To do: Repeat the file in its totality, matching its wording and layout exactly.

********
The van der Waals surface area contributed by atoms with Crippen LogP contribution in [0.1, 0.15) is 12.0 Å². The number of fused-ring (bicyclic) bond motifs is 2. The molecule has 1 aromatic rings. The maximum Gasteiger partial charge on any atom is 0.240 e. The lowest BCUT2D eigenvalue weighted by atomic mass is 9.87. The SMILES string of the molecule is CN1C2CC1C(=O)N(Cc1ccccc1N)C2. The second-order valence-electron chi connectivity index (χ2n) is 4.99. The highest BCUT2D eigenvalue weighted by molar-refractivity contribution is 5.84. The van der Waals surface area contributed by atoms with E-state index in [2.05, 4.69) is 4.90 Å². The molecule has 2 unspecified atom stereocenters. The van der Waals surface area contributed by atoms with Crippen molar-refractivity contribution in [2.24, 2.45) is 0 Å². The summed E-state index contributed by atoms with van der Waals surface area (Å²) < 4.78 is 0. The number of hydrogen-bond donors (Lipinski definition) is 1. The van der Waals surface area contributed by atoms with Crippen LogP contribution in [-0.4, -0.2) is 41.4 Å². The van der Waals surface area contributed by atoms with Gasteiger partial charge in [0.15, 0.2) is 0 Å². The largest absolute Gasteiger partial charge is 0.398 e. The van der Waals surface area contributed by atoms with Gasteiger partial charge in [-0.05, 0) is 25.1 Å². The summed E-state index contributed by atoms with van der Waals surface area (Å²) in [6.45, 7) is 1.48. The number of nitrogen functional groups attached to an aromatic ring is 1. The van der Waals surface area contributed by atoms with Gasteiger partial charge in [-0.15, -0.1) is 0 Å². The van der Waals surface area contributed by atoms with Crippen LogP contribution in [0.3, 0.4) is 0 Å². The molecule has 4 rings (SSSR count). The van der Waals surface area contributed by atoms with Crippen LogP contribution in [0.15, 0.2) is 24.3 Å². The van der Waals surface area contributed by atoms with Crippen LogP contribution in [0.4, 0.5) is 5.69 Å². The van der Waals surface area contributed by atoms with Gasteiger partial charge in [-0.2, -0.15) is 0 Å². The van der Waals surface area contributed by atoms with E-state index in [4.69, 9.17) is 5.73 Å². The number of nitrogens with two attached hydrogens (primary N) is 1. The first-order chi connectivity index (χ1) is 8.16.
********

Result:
The van der Waals surface area contributed by atoms with Crippen LogP contribution in [0.1, 0.15) is 12.0 Å². The number of fused-ring (bicyclic) bond motifs is 2. The molecule has 1 aromatic rings. The maximum Gasteiger partial charge on any atom is 0.240 e. The lowest BCUT2D eigenvalue weighted by atomic mass is 9.87. The SMILES string of the molecule is CN1C2CC1C(=O)N(Cc1ccccc1N)C2. The second-order valence-electron chi connectivity index (χ2n) is 4.99. The highest BCUT2D eigenvalue weighted by molar-refractivity contribution is 5.84. The van der Waals surface area contributed by atoms with E-state index in [2.05, 4.69) is 4.90 Å². The molecule has 2 unspecified atom stereocenters. The van der Waals surface area contributed by atoms with Crippen molar-refractivity contribution in [2.24, 2.45) is 0 Å². The summed E-state index contributed by atoms with van der Waals surface area (Å²) < 4.78 is 0. The number of hydrogen-bond donors (Lipinski definition) is 1. The van der Waals surface area contributed by atoms with Crippen LogP contribution in [-0.4, -0.2) is 41.4 Å². The van der Waals surface area contributed by atoms with Gasteiger partial charge in [0.15, 0.2) is 0 Å². The largest absolute Gasteiger partial charge is 0.398 e. The van der Waals surface area contributed by atoms with Gasteiger partial charge in [-0.05, 0) is 25.1 Å². The summed E-state index contributed by atoms with van der Waals surface area (Å²) in [6.45, 7) is 1.48. The number of nitrogen functional groups attached to an aromatic ring is 1. The van der Waals surface area contributed by atoms with Gasteiger partial charge in [-0.15, -0.1) is 0 Å². The van der Waals surface area contributed by atoms with Crippen LogP contribution in [0.3, 0.4) is 0 Å². The molecule has 4 rings (SSSR count). The van der Waals surface area contributed by atoms with Crippen LogP contribution in [0.15, 0.2) is 24.3 Å². The van der Waals surface area contributed by atoms with Crippen LogP contribution in [0.4, 0.5) is 5.69 Å². The van der Waals surface area contributed by atoms with Gasteiger partial charge in [-0.2, -0.15) is 0 Å². The van der Waals surface area contributed by atoms with E-state index in [4.69, 9.17) is 5.73 Å². The number of nitrogens with two attached hydrogens (primary N) is 1. The first-order chi connectivity index (χ1) is 8.16.